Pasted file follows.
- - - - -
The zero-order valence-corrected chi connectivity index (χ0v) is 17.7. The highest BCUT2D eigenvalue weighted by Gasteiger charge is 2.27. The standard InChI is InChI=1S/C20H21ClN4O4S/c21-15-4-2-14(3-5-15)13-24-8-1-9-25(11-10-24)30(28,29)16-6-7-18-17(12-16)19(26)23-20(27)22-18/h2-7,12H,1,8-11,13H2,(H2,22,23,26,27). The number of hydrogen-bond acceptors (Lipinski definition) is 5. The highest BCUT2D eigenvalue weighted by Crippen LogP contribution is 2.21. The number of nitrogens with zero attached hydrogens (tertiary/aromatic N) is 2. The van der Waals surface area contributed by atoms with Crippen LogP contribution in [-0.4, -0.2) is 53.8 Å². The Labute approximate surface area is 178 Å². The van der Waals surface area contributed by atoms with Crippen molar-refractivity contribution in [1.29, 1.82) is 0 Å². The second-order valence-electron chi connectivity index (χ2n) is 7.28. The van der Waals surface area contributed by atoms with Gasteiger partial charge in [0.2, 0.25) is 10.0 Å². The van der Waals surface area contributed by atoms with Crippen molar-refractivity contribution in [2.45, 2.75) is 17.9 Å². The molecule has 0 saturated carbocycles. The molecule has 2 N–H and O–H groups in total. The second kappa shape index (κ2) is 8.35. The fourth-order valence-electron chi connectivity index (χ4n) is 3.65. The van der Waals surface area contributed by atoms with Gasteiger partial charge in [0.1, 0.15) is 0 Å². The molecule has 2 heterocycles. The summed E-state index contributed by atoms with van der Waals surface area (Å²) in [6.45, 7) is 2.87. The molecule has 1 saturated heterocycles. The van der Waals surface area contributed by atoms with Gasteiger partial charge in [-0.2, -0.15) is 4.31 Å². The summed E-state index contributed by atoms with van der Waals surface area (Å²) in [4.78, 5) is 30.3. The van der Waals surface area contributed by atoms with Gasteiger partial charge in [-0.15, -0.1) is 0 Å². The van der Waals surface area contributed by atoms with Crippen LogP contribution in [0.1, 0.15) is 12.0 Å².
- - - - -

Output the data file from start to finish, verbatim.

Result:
The zero-order valence-corrected chi connectivity index (χ0v) is 17.7. The highest BCUT2D eigenvalue weighted by Gasteiger charge is 2.27. The standard InChI is InChI=1S/C20H21ClN4O4S/c21-15-4-2-14(3-5-15)13-24-8-1-9-25(11-10-24)30(28,29)16-6-7-18-17(12-16)19(26)23-20(27)22-18/h2-7,12H,1,8-11,13H2,(H2,22,23,26,27). The number of hydrogen-bond acceptors (Lipinski definition) is 5. The highest BCUT2D eigenvalue weighted by Crippen LogP contribution is 2.21. The number of nitrogens with zero attached hydrogens (tertiary/aromatic N) is 2. The van der Waals surface area contributed by atoms with Crippen LogP contribution in [-0.4, -0.2) is 53.8 Å². The Labute approximate surface area is 178 Å². The van der Waals surface area contributed by atoms with Crippen molar-refractivity contribution in [1.29, 1.82) is 0 Å². The second-order valence-electron chi connectivity index (χ2n) is 7.28. The van der Waals surface area contributed by atoms with Gasteiger partial charge in [0.2, 0.25) is 10.0 Å². The van der Waals surface area contributed by atoms with Crippen molar-refractivity contribution in [2.45, 2.75) is 17.9 Å². The molecule has 0 saturated carbocycles. The molecule has 2 N–H and O–H groups in total. The second kappa shape index (κ2) is 8.35. The fourth-order valence-electron chi connectivity index (χ4n) is 3.65. The van der Waals surface area contributed by atoms with Gasteiger partial charge in [0.1, 0.15) is 0 Å². The molecule has 2 heterocycles. The summed E-state index contributed by atoms with van der Waals surface area (Å²) in [6.45, 7) is 2.87. The molecule has 1 saturated heterocycles. The van der Waals surface area contributed by atoms with Gasteiger partial charge in [-0.2, -0.15) is 4.31 Å². The summed E-state index contributed by atoms with van der Waals surface area (Å²) in [4.78, 5) is 30.3. The van der Waals surface area contributed by atoms with Gasteiger partial charge in [-0.15, -0.1) is 0 Å². The van der Waals surface area contributed by atoms with Crippen LogP contribution in [0.1, 0.15) is 12.0 Å².